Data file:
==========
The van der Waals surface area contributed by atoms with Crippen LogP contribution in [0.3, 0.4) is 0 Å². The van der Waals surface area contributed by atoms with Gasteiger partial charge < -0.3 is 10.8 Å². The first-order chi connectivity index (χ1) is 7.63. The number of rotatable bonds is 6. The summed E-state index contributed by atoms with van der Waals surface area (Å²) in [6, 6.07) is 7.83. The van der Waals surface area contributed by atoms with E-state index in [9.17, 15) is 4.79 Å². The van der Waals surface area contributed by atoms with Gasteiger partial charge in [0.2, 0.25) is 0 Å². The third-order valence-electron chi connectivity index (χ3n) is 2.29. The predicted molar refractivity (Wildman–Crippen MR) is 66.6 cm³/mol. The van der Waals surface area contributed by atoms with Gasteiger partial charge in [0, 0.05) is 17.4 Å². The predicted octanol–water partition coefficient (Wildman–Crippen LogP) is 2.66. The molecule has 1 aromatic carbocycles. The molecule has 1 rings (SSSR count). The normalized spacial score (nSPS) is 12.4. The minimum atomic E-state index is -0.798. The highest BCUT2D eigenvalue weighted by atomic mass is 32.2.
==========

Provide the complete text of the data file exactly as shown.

The van der Waals surface area contributed by atoms with Crippen LogP contribution in [0.3, 0.4) is 0 Å². The van der Waals surface area contributed by atoms with Gasteiger partial charge < -0.3 is 10.8 Å². The first-order chi connectivity index (χ1) is 7.63. The number of rotatable bonds is 6. The summed E-state index contributed by atoms with van der Waals surface area (Å²) in [6, 6.07) is 7.83. The van der Waals surface area contributed by atoms with E-state index in [9.17, 15) is 4.79 Å². The van der Waals surface area contributed by atoms with Gasteiger partial charge in [0.2, 0.25) is 0 Å². The third-order valence-electron chi connectivity index (χ3n) is 2.29. The predicted molar refractivity (Wildman–Crippen MR) is 66.6 cm³/mol. The van der Waals surface area contributed by atoms with Gasteiger partial charge in [0, 0.05) is 17.4 Å². The predicted octanol–water partition coefficient (Wildman–Crippen LogP) is 2.66. The molecule has 1 aromatic carbocycles. The molecule has 1 rings (SSSR count). The normalized spacial score (nSPS) is 12.4. The minimum atomic E-state index is -0.798. The highest BCUT2D eigenvalue weighted by atomic mass is 32.2.